Tod asks to speak with Faye alone. He asks her for a kiss and she grants him one. He refuses to let her go and she becomes annoyed, realizing he is drunk. Tod finally thinks of a line of attack and warns Faye of the diseases she is putting herself at risk of contracting. She ceases fighting him and cries to herself. Tod releases her and she runs out of the room. A man comes in to notify Tod that the funeral services are beginning.
Tod sits behind Faye, Abe Kusich, and various tenants of the San Bernardino Apartments. Tod notices some strange people sitting it the back who have come to watch. He identifies them as similar in spirit to the arsonist crowd of his painting. All at once, the people at the back decide to leave. Tod imagines that they are headed to the site of a reported sighting of a movie star.
The Gingo family—Eskimos brought to Hollywood long ago for a movie about polar exploration who since became friends of Harry—move to the front and gather around Faye, despite Mrs. Johnson's protests. The organist begins playing a Bach chorale, "Come Redeemer, Our Saviour," that Tod's mother used to play on the piano. Tod waits knowingly as the music becomes louder and more impassioned, almost threatening. He wonders if the funeral-goers will respond to the threatening tone of the music. Mrs. Johnson signals for the music to stop, as the time has come to carry Harry's coffin out. She invites last looks at Harry, and bullies those who hold back into coming forward. Tod escapes out of the back of the chapel.
Chapters 15–17 focus on Harry's death and thus keep him as a constant background figure, once again held up as an example of a Hollywood masquerader. Like Faye, Harry's artificiality is over the top. Even at his own funeral he looks like an "interlocutor in a minstrel show." Tod imagines that Harry's facial features do not allow him any subtlety of acted emotion. Yet, while Faye does not concern herself with audience reception, Harry—as we have seen in Chapter 11—tries to use the pathos of his own life and his status as an unemployed clown to elicit responses from others. He seeks to make a victim of himself, to put that victim status on display, as we see in his habit of telling his sad life story to unwilling but attentive listeners in bars.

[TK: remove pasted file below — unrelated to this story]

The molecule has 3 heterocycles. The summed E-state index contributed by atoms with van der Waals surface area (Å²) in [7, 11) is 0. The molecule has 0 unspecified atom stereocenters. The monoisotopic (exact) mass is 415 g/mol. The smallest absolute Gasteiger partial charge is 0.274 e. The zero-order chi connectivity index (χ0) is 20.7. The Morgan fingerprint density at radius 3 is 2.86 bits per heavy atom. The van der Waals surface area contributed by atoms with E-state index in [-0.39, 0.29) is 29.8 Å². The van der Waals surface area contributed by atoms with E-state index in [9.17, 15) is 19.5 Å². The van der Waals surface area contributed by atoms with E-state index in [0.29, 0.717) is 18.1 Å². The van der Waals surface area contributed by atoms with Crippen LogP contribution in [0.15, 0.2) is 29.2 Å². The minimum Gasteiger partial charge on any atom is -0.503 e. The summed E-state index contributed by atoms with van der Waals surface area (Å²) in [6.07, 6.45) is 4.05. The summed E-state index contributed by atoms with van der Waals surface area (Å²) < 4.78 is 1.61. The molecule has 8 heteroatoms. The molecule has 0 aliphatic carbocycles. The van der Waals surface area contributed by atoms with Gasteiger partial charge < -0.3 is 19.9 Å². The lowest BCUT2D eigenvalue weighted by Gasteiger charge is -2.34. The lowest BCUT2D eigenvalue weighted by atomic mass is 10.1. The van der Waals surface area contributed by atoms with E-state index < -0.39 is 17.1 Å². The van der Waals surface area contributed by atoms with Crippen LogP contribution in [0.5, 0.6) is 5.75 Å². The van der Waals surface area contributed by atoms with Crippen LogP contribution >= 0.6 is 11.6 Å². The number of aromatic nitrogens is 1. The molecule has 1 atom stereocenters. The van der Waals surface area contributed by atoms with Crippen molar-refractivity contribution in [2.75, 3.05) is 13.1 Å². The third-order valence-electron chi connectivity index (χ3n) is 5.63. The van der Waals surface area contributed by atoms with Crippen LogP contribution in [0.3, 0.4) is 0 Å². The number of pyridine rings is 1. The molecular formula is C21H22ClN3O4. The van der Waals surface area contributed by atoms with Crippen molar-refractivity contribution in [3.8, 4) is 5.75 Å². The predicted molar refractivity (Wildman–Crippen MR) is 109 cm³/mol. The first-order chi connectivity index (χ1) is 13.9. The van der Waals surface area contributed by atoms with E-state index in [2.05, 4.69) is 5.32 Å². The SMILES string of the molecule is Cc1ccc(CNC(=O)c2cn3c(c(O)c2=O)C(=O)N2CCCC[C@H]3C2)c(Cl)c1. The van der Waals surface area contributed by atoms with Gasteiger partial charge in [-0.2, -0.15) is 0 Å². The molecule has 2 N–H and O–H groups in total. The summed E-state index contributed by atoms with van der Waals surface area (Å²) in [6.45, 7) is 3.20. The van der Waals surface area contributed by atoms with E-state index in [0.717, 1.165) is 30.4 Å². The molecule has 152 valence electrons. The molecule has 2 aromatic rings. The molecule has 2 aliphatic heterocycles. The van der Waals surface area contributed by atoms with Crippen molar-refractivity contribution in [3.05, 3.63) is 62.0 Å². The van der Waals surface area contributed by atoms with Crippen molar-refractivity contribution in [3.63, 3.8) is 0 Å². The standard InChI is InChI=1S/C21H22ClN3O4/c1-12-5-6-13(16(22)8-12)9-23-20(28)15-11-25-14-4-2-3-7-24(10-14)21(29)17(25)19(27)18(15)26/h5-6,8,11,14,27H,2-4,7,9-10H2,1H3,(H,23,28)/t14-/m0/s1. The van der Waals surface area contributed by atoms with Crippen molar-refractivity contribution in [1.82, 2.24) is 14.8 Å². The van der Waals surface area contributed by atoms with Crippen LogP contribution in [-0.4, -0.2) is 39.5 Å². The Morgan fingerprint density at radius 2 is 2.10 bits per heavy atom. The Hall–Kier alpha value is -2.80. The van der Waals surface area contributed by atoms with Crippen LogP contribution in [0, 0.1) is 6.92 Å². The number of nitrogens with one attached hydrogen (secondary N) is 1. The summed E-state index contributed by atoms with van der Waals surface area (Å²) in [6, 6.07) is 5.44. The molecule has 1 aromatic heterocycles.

Aside from Harry's death, the other event that dominates these three chapters is Faye's decision to become a call-girl at Mrs. Jenning's. Though Tod tries to prevent Faye from resorting to prostitution, he seemingly does so for his own benefit, not necessarily to protect Faye. He appears to have learned that Faye does not need any protecting; indeed, in Chapter 16, we see that she alleviates her own misery by acting herself back to normal. Tod can allow this acting to take its course, but he cannot participate in this sphere: when he tries to adopt the slang terms that Faye and Mary quickly begin using, the girls reject him. Perhaps sensing that he does not look out for Faye's own good, they tell him to go elsewhere to "peddle" his "tripe." Addressing Tod as a peddler implies that the girls understand he only wants something from them, and that metaphorically he wants them to buy something from him. "Tripe" implies that Tod has nothing of substance or value to offer Faye. As with Homer's gift of his wallet and money to Miss Martin, even potentially well-meaning gifts come across as sordid.
Tod's mental search through various forms of argument—aesthetic, moral, practical—when arguing with Faye about prostitution recalls Mrs. Johnson's argument with the undertaker. Mrs. Johnson scolds the undertaker for substituting for bronze handles, saying, "it's the principle of the thing." Both Mrs. Johnson and Tod invoke some sort of higher authority or standard of ethics to argue their respective cases, which are based far more on their own individual desires than on any sort of moral or ethical principles. Mrs. Johnson is concerned less about the dignity of the coffin than about making the funeral a spectacle. Her complaint about the bronze coffin handles is not related to what Faye wants, or what is worthy of Harry, or even what Faye paid for, but merely reflects Mrs. Johnson's conviction that the funeral must be worth attending and watching. Indeed, an audience of people do attend—Tod notices people from the class of starers, the people who have come to California to die, appear in the back row.